Last weekend we got some lovely venison sausages at the Duke of York market from Wild about Game, together with the steaks for the previous recipe. I thought let’s do something more than just grill them and eat them with mash, venison deserves better. But, sadly, when the time came to put the sausages in the over, we discovered they were off, one day before the use-by-date. Not impressed. Fortunately, I had a back-up of Waitrose sausages, so all was not lost.
2 tbsp redcurrant jelly
2 tbsp red wine
1 red pepper, deseeded and quartered
1 orange pepper, deseeded and quartered.
1 yellow pepper, deseeded and quartered
1 large green courgette, thickly sliced
1 large yellow courgette, thickly sliced.
2 red onions, peeled and quartered
4 tbsp extra virgin cold pressed rapeseed oil.
1 1/2 teasp coriander seeds, lightly crushed
1 1/2 teasp cumin seeds, lightly crushed
Salt and freshly ground black pepper
12 Glenlyon Venison sausages
350g (12oz) cherry vine tomatoes, washed
A few fresh basil leaves
1. Preheat the oven to 200 C/ 400 F/ Gas 6. Line a large baking tray with baking parchment. Put the redcurrant jelly in a small saucepan with the red wine and heat very gently, stirring occasionally, until melted together. Set aside.
2. Arrange all the vegetables evenly on the prepared baking tray. And drizzle with all but 1 tbsp oil, turning the vegetables to make sure they are well coated in the oil. Sprinkle with the seeds and plenty of seasoning.
3. Arrange the sausages on top of the vegetables, then brush the sausages with the redcurrant glaze. Bake in the oven for 20 minutes. Turn the sausages and brush with more glaze. Arrange the tomatoes around the edges of the baking tray, brush with the remaining oil, and return to the oven. Bake for a further 10-15 minutes until tender and cooked through. Serve straight from the baking tray, sprinkled with fresh basil and accompanied with a green salad and some crusty bread. (I made some parsnip puree, which was similar to the celeriac one and tasted amazing with the sausages.)
This is truly one of the improvised quick dishes. I was going to make chicken with okra Louisiana style but discovered that the okra has gone bad. So I had to regroup and stir-fry was the easiest (and fastest) option:
Takes 10-15 mins (if you are fast chopper!)
2 chicken breasts diced
2 garlic cloves
1 inch chunk of fresh ginger finally chopped
1 fresh green chilli finely chopped, use whole, do not deseed if you want a bit of kick
1 medium sized red onion chopped into slices so they retain shape and crispness
1 bell pepper cut into square pieces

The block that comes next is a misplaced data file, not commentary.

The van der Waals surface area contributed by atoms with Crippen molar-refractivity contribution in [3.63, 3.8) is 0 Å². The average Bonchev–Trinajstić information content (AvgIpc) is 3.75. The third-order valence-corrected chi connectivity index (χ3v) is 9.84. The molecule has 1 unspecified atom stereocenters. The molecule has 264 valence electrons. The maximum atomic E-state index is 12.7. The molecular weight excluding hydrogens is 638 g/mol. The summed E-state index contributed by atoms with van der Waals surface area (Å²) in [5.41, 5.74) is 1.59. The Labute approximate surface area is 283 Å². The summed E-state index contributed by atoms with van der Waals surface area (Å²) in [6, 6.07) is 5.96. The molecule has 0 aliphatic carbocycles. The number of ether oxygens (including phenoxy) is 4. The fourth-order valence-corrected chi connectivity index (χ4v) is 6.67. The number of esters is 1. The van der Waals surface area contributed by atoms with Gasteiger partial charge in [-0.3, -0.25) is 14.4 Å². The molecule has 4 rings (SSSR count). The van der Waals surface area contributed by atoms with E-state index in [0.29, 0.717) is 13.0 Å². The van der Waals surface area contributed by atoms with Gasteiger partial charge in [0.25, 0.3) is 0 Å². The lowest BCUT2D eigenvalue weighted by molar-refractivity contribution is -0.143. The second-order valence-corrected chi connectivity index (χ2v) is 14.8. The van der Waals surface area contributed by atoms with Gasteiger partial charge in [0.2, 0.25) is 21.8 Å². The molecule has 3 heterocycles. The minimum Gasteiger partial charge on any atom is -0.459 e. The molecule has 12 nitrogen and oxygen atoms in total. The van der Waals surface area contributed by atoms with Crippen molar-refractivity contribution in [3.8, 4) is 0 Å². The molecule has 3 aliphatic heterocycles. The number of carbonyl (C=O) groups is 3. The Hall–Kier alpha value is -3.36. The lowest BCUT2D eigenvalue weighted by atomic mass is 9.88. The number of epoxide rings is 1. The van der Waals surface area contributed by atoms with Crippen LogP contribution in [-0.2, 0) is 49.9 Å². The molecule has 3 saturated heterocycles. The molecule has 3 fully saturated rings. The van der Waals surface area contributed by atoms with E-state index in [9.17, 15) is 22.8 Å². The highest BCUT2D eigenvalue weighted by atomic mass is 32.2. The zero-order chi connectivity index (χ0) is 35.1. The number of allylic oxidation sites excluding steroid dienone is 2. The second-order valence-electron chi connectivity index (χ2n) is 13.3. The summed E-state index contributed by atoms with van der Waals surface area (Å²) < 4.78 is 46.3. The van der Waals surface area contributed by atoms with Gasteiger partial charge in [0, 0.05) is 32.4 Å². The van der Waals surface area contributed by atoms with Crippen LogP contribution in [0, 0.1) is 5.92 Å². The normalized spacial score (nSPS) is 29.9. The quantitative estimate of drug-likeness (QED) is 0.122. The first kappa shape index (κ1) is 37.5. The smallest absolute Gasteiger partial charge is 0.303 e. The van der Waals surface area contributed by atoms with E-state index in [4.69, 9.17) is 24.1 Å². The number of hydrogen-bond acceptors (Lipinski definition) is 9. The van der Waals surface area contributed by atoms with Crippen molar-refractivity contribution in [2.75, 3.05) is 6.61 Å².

1 can of water chestnuts
handful of cashews
packet of Amoy Teryiaki sauce
In a wok heat 1-2 tbsp of oil, fry the garlic, chilli and ginger. Throw in the cashews so they fry in the oil before everything else goes in. Add the chicken and fry for 3-4 mins depending on the size of the cubes. Add the water chestnuts cook for a minute, then add the pepper and onion and stir fry for 3 minutes. Add the sauce, turn down the heat and stir for about a minute. Serve immediately.
This is one of those dishes I make when I have bits of vegetables left in the fridge, a few peppers about to wilt, a carrot, bits of ginger, fresh chillis etc. It can take anything that is crunchy after stir-frying and the meat can be beef or pork. I use Ken Hom’s marinade from Chinese Cookery, which I don’t think would work that well with chicken.
Tonight I used what was in the fridge:
1 yellow pepper chopped into square chunks
1 small carrot roll cut
2 fresh red chilli finely chopped
1 1/2 inch fresh ginger finely chopped
1 large pork steak cut into strips
1 small onion sliced lengthways
1 clove garlic finelly chopped
handful of cashew nuts ideally roasted or dry-fried beforehand
(other ingredients I could have used from my cupboard – canned water chesnuts or bamboo shoots)
Cut the meat in narrow strips 1 1/2 inch long, mix well with the marinade and set aside in the fridge for at least 30 minutes. Heat groundnut oil in a wok until smokes and flash fry chilli, garlic and ginger for a minute. Add meat and continue to fry it on high, for about 2-3 minutes or until you can’t see any raw or pink bits. Add the chopped vegetables and cook for another 2 minutes or longer – reaching the fine line between the meat being done and the vegetables still being crispy. If things look a bit dry, I add several squirts of catsup, the asian brown variety – I bought mine at local M&S and it’s called Kecap Manis (can’t find it anywhere online).
I normally serve this with basmati rice (Waitrose aromatic), adding turmeric to the boiling water for colour. I find jasmine tea to be the best drink accompanying chinese food in general.